Whether you are young or old, married or unmarried, parenting or childfree, you need a will. A will is a basic courtesy to the loved ones left behind after someone’s passing. Even for people with minimal assets, a will is an appropriate Houston estate planning tool to ensure that any final wishes will be honored and to ease the burden on family and friends of making final arrangements.
Moreover, in Texas, when someone dies without a will, the state decides who gets the deceased individual’s assets, with zero regard to what may be obvious personal preferences. The operation of this law has led to countless unfortunate outcomes, such as estranged spouses getting the entirety of an estate that should have gone to the deceased spouse’s children.
For these reasons, it is important to write and then maintain an updated will from the time one enters adulthood. Fortunately, writing a will need not be a complicated nor burdensome process. For many people, a basic will drafted online or with a lawyer at an affordable rate will suffice.
Here are four steps one could follow when writing a will:
Pick an executor
First, determine who your executor will be. The executor of an estate is the personal representative identified in a will and is the person who will be in charge of carrying out the will.
An executor must be trustworthy, competent, and fair. Before making your final selection, it is important to speak with the person you intend to appoint to ensure they are willing to fulfill this important role.
Compile a list of your assets
The next step is to create a complete list of your assets. Taking an inventory of what you have and what you owe will ensure that your will is as thorough as possible. Be sure to include assets such as real estate, bank accounts, retirement and investment accounts, stocks, and life-insurance policies in your list. Store this list along with any supporting information or documentation in a secure place which is known to someone you trust, like the intended executor of your estate, for example.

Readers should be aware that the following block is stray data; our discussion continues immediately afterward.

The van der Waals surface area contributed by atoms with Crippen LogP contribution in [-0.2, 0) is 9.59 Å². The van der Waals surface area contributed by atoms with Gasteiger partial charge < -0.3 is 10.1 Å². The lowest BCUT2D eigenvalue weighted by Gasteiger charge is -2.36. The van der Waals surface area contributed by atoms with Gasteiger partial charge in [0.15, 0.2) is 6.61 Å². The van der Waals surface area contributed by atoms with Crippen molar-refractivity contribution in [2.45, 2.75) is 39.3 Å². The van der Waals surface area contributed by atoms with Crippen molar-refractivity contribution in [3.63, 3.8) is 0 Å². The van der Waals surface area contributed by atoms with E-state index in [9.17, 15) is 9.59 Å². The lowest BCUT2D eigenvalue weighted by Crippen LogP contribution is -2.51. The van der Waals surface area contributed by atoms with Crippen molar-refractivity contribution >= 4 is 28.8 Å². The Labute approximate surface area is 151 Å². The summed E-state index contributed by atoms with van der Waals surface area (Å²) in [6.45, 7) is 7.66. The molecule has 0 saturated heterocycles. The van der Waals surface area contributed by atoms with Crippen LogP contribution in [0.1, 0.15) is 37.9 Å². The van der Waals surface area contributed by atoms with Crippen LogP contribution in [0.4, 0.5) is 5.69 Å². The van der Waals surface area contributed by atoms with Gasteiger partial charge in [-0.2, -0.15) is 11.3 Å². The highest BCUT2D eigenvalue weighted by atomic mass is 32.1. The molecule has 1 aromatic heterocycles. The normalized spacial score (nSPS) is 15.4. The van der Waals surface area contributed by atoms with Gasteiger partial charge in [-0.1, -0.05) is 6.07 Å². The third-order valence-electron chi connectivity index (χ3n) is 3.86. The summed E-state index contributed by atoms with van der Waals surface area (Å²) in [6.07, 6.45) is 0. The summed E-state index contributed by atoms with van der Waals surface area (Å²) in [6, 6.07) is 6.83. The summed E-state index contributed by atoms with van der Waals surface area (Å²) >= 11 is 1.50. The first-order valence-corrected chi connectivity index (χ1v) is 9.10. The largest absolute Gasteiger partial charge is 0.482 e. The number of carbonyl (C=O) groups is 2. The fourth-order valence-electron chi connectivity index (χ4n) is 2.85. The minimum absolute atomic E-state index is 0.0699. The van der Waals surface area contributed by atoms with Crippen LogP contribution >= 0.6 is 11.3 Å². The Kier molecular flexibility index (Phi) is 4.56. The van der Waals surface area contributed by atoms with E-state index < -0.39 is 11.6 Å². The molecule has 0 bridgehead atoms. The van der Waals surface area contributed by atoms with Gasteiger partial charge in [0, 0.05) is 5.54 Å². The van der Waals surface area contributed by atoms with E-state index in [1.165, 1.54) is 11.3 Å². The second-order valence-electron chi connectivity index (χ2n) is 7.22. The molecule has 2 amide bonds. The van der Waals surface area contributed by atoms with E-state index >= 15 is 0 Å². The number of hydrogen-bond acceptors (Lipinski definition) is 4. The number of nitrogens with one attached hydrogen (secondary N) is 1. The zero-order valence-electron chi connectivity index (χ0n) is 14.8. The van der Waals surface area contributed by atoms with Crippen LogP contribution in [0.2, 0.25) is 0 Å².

Decide what is important
Your third step is to decide how you would like your assets to be divided. Would you like your assets to pass entirely to family? To charity? Or perhaps a combination?
Taking a macro look at your assets, family, friends, and the causes you support will help you to begin to conceptualize your will.
Make a plan to write your will
Finally, once you have identified an executor, compiled an asset list, and reflected on your personal values and wishes for your assets, you are likely ready to write your will.
Hiring a lawyer is often recommended because the formalities of will writing can be pretty complex. When you write your own will without any support from an attorney, you run the risk of making mistakes that could result in the will being unenforceable.
If you do not want to hire a lawyer, consider instead using a fill-in-the-blank style will, which are widely available online. In this scenario, you could also consider hiring a lawyer to review your draft for completeness and formalities.
Consult a Houston Estate Planning Lawyer Today
If you currently lack a will or your existing will could use some updating, contact the Houston estate planning team at McCulloch & Miller, PLLC today. Whether your estate is large or more modest, our attorneys can help you sort out your final wishes for your assets and translate those wishes into an enforceable will. Our attorneys have multiple decades of experience in crafting effective estate plans expertly tailored to client needs. To schedule your consultation with a Texas estate planning attorney, call 713-333-8900 today.